PhD Proposal by Chao Chen

Event Details
  • Date/Time:
    • Monday November 4, 2019
      10:30 am - 12:00 pm
  • Location: KACB 3126
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Summary Sentence: Lightweight Resiliency Mechanism via Compiler Techniques

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Title: Lightweight Resiliency Mechanism via Compiler Techniques

 

Chao Chen

Ph.D. Student in Computer Science

School of Computer Science 

College of Computing

Georgia Institute of Technology

 

Date: Monday, November 4, 2019

Time: 10:30 - 12:00 (EST)

Location: KACB 3126

 

 

Committee:

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Dr. Santosh Pande (Advisor, School of Computer Science, Georgia Institute of Technology)

Dr. Greg Eisenhauer (Advisor, School of Computer Science, Georgia Institute of Technology)

Dr. Ling Liu (School of Computer Science, Georgia Institute of Technology)

Dr. Vivek Sarkar (School of Computer Science,  Georgia Institute of Technology)

 

Abstract:

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Transient  faults  are  a  significant  concern  for  emerging  extreme-scale  high  performance computing (HPC) systems.  

This nascent problem is exacerbated by technology  trends  toward  smaller  transistor  size,  higher  circuit  density  and  

he  use  of near-threshold voltage techniques to save power.  While transient faults in memories  can  be  managed  with  

parity  techniques,  faults  in  processing  components  are not so easily detectable and manageable.  These faults can 

cause major problems for HPC applications.  Faults in different CPU components manifest differently and are best 

approached in different ways.  Faults manifested in floating point units are highly likely to corrupt applications’ state 

without any warnings and lead to incorrect outputs (called Silent Data corruptions or SDCs), and faults in the integer 

computations are more likely to cause control problems and/or manifest themselves as addressing faults which cause 

application termination (named Soft Failures or SFs), because integer instructions tend to dominate control and address 

calculations in HPC applications.  While SDCs harm the confidence in computations and could lead to inaccurate scientific 

insights, SFs degrade system efficiency and performance; SFs require the impacted jobs to be restarted from 

their checkpoints and recomputing lost computations before continuing the normal operation.  To address these 

challenges, this thesis proposes a set of lightweight techniques to mitigate the impact of transient faults by both 

exploiting application properties for SDC detection, and by leveraging compiler techniques for recovery.  This work 

makes the following contributions: 

 

First, this thesis proposes LADR, a low-cost application-level SDC detector for scientific applications. LADR protects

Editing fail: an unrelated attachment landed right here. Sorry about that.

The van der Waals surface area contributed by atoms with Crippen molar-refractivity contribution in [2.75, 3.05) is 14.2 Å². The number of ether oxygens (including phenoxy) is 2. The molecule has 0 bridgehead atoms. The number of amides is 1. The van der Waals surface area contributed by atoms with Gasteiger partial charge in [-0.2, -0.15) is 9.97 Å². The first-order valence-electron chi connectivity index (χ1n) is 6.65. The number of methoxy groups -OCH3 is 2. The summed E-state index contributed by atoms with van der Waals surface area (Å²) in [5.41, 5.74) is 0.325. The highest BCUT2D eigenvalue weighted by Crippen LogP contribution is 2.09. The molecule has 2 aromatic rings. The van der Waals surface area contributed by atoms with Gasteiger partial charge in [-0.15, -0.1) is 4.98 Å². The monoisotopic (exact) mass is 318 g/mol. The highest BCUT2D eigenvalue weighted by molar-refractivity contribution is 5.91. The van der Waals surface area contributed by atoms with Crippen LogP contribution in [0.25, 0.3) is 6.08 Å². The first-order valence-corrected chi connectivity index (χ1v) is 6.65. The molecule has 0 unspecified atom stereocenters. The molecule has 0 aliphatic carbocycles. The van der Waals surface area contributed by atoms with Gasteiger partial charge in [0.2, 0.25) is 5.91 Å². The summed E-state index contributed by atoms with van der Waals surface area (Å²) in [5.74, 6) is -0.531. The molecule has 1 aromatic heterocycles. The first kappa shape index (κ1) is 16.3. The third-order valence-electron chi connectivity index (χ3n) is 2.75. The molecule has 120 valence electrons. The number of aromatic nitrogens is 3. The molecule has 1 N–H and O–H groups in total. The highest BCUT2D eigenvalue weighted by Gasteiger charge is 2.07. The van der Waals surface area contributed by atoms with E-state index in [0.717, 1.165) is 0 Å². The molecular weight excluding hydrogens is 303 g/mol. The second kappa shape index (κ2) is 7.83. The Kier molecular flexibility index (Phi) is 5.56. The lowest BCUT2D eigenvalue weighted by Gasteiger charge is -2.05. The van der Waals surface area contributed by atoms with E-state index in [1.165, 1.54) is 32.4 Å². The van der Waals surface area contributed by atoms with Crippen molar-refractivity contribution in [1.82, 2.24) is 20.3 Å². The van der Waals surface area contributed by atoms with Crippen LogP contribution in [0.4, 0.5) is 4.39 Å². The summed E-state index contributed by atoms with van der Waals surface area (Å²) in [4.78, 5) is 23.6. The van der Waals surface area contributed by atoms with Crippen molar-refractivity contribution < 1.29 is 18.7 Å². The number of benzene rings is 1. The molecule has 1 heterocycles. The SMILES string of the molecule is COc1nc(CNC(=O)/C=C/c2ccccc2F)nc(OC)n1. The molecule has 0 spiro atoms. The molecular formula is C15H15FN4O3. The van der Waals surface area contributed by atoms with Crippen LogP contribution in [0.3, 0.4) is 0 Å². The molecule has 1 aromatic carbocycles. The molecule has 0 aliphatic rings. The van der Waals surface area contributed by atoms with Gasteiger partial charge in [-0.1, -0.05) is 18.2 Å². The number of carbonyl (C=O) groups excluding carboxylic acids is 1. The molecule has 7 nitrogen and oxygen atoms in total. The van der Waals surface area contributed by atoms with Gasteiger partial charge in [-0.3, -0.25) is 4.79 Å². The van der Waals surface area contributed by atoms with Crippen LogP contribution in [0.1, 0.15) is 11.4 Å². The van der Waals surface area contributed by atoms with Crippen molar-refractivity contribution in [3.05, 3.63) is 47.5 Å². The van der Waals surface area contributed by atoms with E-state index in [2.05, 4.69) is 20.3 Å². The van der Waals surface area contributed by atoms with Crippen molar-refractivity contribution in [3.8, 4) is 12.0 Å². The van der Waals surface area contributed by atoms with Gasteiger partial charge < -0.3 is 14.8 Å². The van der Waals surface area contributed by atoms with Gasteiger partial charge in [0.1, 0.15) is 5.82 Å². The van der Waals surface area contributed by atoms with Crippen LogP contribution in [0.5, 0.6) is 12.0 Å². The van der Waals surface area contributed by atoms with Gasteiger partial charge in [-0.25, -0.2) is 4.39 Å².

scientific applications from SDCs by watching for  data  anomalies in their state  variables.  It  employs  compile-time  

data-flow analysis to minimize the number of monitored variables, thereby reducing runtime and memory overheads 

while maintaining a high level of fault coverage with low false positive rates.

 

Second, this thesis proposes CARE, a light-weight compiler-assisted technique for on-the-fly repair of processes crashed 

by transient faults in the address path.  The goal of CARE is to facilitate repaired processes to simply continue their executions 

instead of being terminated and restarted. During the compilation of applications, CARE constructs a recovery kernel for each 

load/store. It traps segmentation faults caused by the use of corrupted addresses, extracts appropriate state from the suspended 

process and uses the recovery kernels to attempt to recreate a correct version of the address, so that it  can  retry  the  faulted  

load/store  and  continue  the  application.  CARE,  leveraging compile-time preparation and using segmentation faults as 

a detection mechanism, ensures that there is no run-time overhead under non-faulty execution and spends 

minimal time in recovery under a runtime fault.

 

Finally, despite the promising results achieved by CARE, the scope of recovery is very challenging for important runtime 

artifacts such as induction variable updates, which cause a significant portion of failures in many other scientific workloads.

To address this challenge, we look into the code optimization techniques in modern compilers, and found that some of these 

techniques, such as strength-reduction, can open up opportunities by turning  array  accesses  into  strength-reduced  pointers  

which are  updated  independently  in  lockstep.   Modified induction-variable-based strength-reduction allows independent  but  

equivalent  computations (patterns) so that a correct value for the corrupted pointer can be inferred from the value of another. 

Thus, smarter recovery kernels are designed to  recover from  a broader range of  soft  failures by exploiting “accidental” 

redundancy introduced by code optimization techniques with no impact on code speed.

 

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Phd proposal
Status
  • Created By: Tatianna Richardson
  • Workflow Status: Published
  • Created On: Oct 28, 2019 - 9:19am
  • Last Updated: Oct 28, 2019 - 9:19am